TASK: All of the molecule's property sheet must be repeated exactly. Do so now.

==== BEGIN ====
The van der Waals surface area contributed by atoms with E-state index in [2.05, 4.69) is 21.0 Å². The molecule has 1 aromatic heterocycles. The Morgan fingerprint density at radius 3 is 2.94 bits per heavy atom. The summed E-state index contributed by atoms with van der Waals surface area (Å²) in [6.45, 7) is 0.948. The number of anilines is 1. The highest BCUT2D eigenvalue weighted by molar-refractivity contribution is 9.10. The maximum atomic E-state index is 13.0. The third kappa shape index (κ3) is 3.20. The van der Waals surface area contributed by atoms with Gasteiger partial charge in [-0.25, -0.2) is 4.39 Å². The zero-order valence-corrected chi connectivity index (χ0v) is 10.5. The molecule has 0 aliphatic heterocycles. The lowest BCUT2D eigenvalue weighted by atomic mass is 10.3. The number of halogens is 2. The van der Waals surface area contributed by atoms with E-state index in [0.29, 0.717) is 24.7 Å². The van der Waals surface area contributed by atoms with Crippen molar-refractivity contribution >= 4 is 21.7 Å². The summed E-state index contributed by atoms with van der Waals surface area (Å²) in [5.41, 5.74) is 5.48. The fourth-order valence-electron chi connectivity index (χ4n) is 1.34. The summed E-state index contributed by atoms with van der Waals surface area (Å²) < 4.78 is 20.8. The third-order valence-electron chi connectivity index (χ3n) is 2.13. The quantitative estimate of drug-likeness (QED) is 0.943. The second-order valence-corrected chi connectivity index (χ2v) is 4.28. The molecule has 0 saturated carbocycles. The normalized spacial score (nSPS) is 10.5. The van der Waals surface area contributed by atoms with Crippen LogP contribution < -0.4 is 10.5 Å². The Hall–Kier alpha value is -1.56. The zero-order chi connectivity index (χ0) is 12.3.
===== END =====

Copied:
The van der Waals surface area contributed by atoms with E-state index in [2.05, 4.69) is 21.0 Å². The molecule has 1 aromatic heterocycles. The Morgan fingerprint density at radius 3 is 2.94 bits per heavy atom. The summed E-state index contributed by atoms with van der Waals surface area (Å²) in [6.45, 7) is 0.948. The number of anilines is 1. The highest BCUT2D eigenvalue weighted by molar-refractivity contribution is 9.10. The maximum atomic E-state index is 13.0. The third kappa shape index (κ3) is 3.20. The van der Waals surface area contributed by atoms with Gasteiger partial charge in [-0.25, -0.2) is 4.39 Å². The zero-order valence-corrected chi connectivity index (χ0v) is 10.5. The molecule has 0 aliphatic heterocycles. The lowest BCUT2D eigenvalue weighted by atomic mass is 10.3. The number of halogens is 2. The van der Waals surface area contributed by atoms with E-state index in [0.29, 0.717) is 24.7 Å². The van der Waals surface area contributed by atoms with Crippen molar-refractivity contribution >= 4 is 21.7 Å². The summed E-state index contributed by atoms with van der Waals surface area (Å²) in [5.41, 5.74) is 5.48. The fourth-order valence-electron chi connectivity index (χ4n) is 1.34. The summed E-state index contributed by atoms with van der Waals surface area (Å²) < 4.78 is 20.8. The third-order valence-electron chi connectivity index (χ3n) is 2.13. The quantitative estimate of drug-likeness (QED) is 0.943. The second-order valence-corrected chi connectivity index (χ2v) is 4.28. The molecule has 0 saturated carbocycles. The normalized spacial score (nSPS) is 10.5. The van der Waals surface area contributed by atoms with Crippen LogP contribution < -0.4 is 10.5 Å². The Hall–Kier alpha value is -1.56. The zero-order chi connectivity index (χ0) is 12.3.